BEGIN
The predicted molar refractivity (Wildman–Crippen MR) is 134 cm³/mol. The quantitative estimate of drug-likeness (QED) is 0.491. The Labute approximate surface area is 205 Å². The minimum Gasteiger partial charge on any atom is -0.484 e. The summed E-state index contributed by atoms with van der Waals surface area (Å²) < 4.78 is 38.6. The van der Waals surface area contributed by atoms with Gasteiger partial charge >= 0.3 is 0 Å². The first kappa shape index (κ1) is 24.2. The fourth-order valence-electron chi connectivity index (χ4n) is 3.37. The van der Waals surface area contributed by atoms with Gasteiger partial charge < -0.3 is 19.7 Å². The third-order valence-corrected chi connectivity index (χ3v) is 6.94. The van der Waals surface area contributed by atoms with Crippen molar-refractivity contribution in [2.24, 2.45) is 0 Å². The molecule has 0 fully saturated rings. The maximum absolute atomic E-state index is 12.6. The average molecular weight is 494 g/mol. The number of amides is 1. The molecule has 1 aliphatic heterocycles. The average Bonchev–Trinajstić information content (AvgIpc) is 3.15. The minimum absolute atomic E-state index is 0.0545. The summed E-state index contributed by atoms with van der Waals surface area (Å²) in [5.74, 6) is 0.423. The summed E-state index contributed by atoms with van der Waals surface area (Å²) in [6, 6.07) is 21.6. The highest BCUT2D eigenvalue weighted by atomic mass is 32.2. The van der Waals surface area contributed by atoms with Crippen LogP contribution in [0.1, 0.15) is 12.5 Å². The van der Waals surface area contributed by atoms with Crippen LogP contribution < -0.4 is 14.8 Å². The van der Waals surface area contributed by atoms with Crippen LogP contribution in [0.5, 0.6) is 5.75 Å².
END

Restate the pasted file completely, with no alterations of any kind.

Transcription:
The predicted molar refractivity (Wildman–Crippen MR) is 134 cm³/mol. The quantitative estimate of drug-likeness (QED) is 0.491. The Labute approximate surface area is 205 Å². The minimum Gasteiger partial charge on any atom is -0.484 e. The summed E-state index contributed by atoms with van der Waals surface area (Å²) < 4.78 is 38.6. The van der Waals surface area contributed by atoms with Gasteiger partial charge >= 0.3 is 0 Å². The first kappa shape index (κ1) is 24.2. The fourth-order valence-electron chi connectivity index (χ4n) is 3.37. The van der Waals surface area contributed by atoms with Gasteiger partial charge < -0.3 is 19.7 Å². The third-order valence-corrected chi connectivity index (χ3v) is 6.94. The van der Waals surface area contributed by atoms with Crippen molar-refractivity contribution in [2.24, 2.45) is 0 Å². The molecule has 0 fully saturated rings. The maximum absolute atomic E-state index is 12.6. The average molecular weight is 494 g/mol. The number of amides is 1. The molecule has 1 aliphatic heterocycles. The average Bonchev–Trinajstić information content (AvgIpc) is 3.15. The minimum absolute atomic E-state index is 0.0545. The summed E-state index contributed by atoms with van der Waals surface area (Å²) in [5.74, 6) is 0.423. The summed E-state index contributed by atoms with van der Waals surface area (Å²) in [6, 6.07) is 21.6. The highest BCUT2D eigenvalue weighted by atomic mass is 32.2. The van der Waals surface area contributed by atoms with Crippen LogP contribution in [0.1, 0.15) is 12.5 Å². The van der Waals surface area contributed by atoms with Crippen LogP contribution < -0.4 is 14.8 Å². The van der Waals surface area contributed by atoms with Crippen LogP contribution in [0.5, 0.6) is 5.75 Å².